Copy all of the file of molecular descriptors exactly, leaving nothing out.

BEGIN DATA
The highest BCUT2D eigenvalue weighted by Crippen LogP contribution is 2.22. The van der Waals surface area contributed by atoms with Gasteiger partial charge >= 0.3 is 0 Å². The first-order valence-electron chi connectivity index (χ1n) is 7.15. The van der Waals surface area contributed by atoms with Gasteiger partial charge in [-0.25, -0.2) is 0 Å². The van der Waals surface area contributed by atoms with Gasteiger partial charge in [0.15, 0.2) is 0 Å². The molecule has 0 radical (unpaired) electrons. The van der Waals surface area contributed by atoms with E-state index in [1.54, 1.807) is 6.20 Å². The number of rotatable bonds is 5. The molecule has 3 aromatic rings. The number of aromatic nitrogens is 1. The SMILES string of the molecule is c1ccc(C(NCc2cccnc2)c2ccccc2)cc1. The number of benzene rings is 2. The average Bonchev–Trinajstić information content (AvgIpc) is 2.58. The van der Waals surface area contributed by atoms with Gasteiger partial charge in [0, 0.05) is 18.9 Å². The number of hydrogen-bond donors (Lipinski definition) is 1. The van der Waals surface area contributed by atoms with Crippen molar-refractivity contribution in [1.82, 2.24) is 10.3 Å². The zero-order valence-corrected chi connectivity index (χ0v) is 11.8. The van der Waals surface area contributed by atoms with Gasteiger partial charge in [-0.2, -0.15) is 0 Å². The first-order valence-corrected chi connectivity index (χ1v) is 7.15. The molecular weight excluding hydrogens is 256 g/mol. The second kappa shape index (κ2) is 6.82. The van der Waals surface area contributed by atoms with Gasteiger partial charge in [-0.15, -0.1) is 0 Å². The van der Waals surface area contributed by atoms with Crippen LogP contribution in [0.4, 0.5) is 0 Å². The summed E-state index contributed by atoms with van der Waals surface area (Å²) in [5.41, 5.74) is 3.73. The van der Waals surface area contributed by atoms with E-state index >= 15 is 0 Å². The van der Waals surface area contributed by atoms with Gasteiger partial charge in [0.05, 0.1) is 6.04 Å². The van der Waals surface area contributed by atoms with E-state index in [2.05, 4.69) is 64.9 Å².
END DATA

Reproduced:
The highest BCUT2D eigenvalue weighted by Crippen LogP contribution is 2.22. The van der Waals surface area contributed by atoms with Gasteiger partial charge >= 0.3 is 0 Å². The first-order valence-electron chi connectivity index (χ1n) is 7.15. The van der Waals surface area contributed by atoms with Gasteiger partial charge in [-0.25, -0.2) is 0 Å². The van der Waals surface area contributed by atoms with Gasteiger partial charge in [0.15, 0.2) is 0 Å². The molecule has 0 radical (unpaired) electrons. The van der Waals surface area contributed by atoms with E-state index in [1.54, 1.807) is 6.20 Å². The number of rotatable bonds is 5. The molecule has 3 aromatic rings. The number of aromatic nitrogens is 1. The SMILES string of the molecule is c1ccc(C(NCc2cccnc2)c2ccccc2)cc1. The number of benzene rings is 2. The average Bonchev–Trinajstić information content (AvgIpc) is 2.58. The van der Waals surface area contributed by atoms with Gasteiger partial charge in [0, 0.05) is 18.9 Å². The number of hydrogen-bond donors (Lipinski definition) is 1. The van der Waals surface area contributed by atoms with Crippen molar-refractivity contribution in [1.82, 2.24) is 10.3 Å². The zero-order valence-corrected chi connectivity index (χ0v) is 11.8. The van der Waals surface area contributed by atoms with Gasteiger partial charge in [-0.2, -0.15) is 0 Å². The first-order valence-corrected chi connectivity index (χ1v) is 7.15. The molecular weight excluding hydrogens is 256 g/mol. The second kappa shape index (κ2) is 6.82. The van der Waals surface area contributed by atoms with Gasteiger partial charge in [-0.15, -0.1) is 0 Å². The van der Waals surface area contributed by atoms with Crippen LogP contribution in [0.4, 0.5) is 0 Å². The summed E-state index contributed by atoms with van der Waals surface area (Å²) in [5.41, 5.74) is 3.73. The van der Waals surface area contributed by atoms with E-state index >= 15 is 0 Å². The van der Waals surface area contributed by atoms with Gasteiger partial charge in [0.05, 0.1) is 6.04 Å². The van der Waals surface area contributed by atoms with E-state index in [2.05, 4.69) is 64.9 Å².